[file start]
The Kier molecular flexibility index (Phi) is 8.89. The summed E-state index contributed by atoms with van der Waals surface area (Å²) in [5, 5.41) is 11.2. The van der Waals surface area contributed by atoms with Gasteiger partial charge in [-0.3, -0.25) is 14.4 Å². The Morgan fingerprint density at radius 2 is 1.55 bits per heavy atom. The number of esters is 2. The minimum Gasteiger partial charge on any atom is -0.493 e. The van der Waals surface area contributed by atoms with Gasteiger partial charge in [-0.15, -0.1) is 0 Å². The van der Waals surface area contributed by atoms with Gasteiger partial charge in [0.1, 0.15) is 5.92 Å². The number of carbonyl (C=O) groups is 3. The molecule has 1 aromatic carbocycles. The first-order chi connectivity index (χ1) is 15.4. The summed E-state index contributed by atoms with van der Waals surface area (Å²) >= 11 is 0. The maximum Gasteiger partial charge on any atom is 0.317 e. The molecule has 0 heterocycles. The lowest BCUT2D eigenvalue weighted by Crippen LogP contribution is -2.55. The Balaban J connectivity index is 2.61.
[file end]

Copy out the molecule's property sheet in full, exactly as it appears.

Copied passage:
The Kier molecular flexibility index (Phi) is 8.89. The summed E-state index contributed by atoms with van der Waals surface area (Å²) in [5, 5.41) is 11.2. The van der Waals surface area contributed by atoms with Gasteiger partial charge in [-0.3, -0.25) is 14.4 Å². The Morgan fingerprint density at radius 2 is 1.55 bits per heavy atom. The number of esters is 2. The minimum Gasteiger partial charge on any atom is -0.493 e. The van der Waals surface area contributed by atoms with Gasteiger partial charge in [-0.15, -0.1) is 0 Å². The van der Waals surface area contributed by atoms with Gasteiger partial charge in [0.1, 0.15) is 5.92 Å². The number of carbonyl (C=O) groups is 3. The molecule has 1 aromatic carbocycles. The first-order chi connectivity index (χ1) is 15.4. The summed E-state index contributed by atoms with van der Waals surface area (Å²) >= 11 is 0. The maximum Gasteiger partial charge on any atom is 0.317 e. The molecule has 0 heterocycles. The lowest BCUT2D eigenvalue weighted by Crippen LogP contribution is -2.55. The Balaban J connectivity index is 2.61.